Further back, Andy Middleton and the crew of the Grand Soleil 43 PYR–Jua Kali, also experienced the Mediterranean’s full wrath in the dark: “We got sucked into a rather horrific thunderstorm. We couldn’t see a thing … we were doing doughnuts … torrential rain. It was absolute carnage.” It did not last and Middleton was happy to report the rounding of Stromboli this morning was in more controlled circumstances and under spinnaker. His final remark was telling: “We know we’ve got a bit more breeze to come … we just hope it won’t be as bad as we’re expecting.” PYR-Jua Kali would soon be on the breeze and at 1700 CEST were due north of Filicudi beating into the steady westerly. Gerard Ludovic on the French JPK10.80, Solenn, also reported: “A hectic second part of the night with impressive thunderstorms, followed by an enjoyable kite session to Stromboli. All good onboard, but wet!”
The wind speed is expected to rise over the next few hours, with the potential for a full-blown gale to hit the majority of the fleet later tonight. This change in conditions should be to the gain of the high-performance yachts in the IRC Classes. Those yachts that have the opportunity to win overall might just be decided in the next 12 hours of furious action during the hours of darkness.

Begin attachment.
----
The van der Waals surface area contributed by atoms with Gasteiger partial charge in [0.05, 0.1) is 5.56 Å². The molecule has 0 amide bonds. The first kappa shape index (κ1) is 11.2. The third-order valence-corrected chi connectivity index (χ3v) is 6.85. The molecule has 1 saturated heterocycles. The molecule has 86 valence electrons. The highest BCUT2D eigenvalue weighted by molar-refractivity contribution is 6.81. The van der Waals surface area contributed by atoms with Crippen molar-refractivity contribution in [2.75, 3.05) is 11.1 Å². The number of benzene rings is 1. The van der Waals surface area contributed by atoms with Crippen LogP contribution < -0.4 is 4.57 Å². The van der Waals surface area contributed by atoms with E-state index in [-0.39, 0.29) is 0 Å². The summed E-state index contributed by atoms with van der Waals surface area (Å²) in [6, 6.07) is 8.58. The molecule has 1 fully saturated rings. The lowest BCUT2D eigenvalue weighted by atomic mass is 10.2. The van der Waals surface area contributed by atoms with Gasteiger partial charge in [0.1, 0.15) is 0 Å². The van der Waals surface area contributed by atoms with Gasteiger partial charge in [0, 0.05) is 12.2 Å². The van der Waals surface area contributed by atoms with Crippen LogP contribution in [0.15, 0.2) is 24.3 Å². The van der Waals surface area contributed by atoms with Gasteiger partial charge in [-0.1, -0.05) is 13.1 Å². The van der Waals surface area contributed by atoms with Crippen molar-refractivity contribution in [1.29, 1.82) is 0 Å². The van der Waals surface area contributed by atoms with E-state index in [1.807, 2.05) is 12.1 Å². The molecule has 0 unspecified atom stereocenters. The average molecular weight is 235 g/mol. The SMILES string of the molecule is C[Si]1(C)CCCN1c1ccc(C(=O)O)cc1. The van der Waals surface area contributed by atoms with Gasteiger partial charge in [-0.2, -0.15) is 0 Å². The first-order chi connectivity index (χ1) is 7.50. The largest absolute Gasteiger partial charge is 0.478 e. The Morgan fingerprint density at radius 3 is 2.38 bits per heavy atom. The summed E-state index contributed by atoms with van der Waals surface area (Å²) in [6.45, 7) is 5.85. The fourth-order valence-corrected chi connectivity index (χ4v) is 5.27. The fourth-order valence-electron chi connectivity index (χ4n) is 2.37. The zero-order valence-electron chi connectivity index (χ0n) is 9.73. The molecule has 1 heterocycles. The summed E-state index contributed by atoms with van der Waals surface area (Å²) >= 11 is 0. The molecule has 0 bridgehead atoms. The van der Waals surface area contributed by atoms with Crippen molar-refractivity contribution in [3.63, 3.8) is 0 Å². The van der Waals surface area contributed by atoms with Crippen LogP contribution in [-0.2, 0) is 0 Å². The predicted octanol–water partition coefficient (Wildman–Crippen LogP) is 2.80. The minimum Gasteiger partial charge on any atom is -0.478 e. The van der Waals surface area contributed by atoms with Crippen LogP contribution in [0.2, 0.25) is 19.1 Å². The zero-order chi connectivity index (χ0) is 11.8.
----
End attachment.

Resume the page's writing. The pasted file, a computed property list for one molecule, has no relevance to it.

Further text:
Several of the IRC Class 2 yachts will be licking their lips in anticipation. Gérard Logel's French TP52 Arobas is one of those to have eased sheets and pulled the trigger. The first of the IRC Class 2 yachts to blast past Favignana, she is waiting for the 40 knot north-westerly to catch her up. Pietro Moschini's Italian entry, Endlessgame, the canting keeled Cookson 50, is another that will relish the predicted big breeze. Stefan Jentzsch's Carkeek 47 Black Pearl, the smallest of the group, is estimated to be leading IRC Class 2 after time correction. Her well-drilled crew will know that they have it all on to stay in pole position. Swan 82 2nd Chance, from Switzerland, is the largest of the group and may harbour hope her water-line length will prove an advantage. Vadim Yakimenko’s Russian TP52, Freccia Rossa, with Olympic Gold medallist Martin Kirketerp on board, is very much in the mix, but self-professed light wind specialist. The big breeze may lead to some trepidation. Eric de Turckheim's NM54 Teasing Machine is a proven bluewater race winner and boasts a formidable crew more than capable of making the most of mother nature’s offering. Navigator Juan Carlos Oliva reported in from the Italian Mylius 60, Fra Diavolo, as the team approached Favignana. “Right now, we are on the wind in 20 knots and looking forward to cracking sheets at Favignana,” commented Oliva, an expert meteorologist. “We expect the wind strength to increase tonight, and even more tomorrow morning, where we could possibly see 50 knots. To prepare for this, we are keeping a proper watch system, so that everyone is rested before the rough weather ahead.”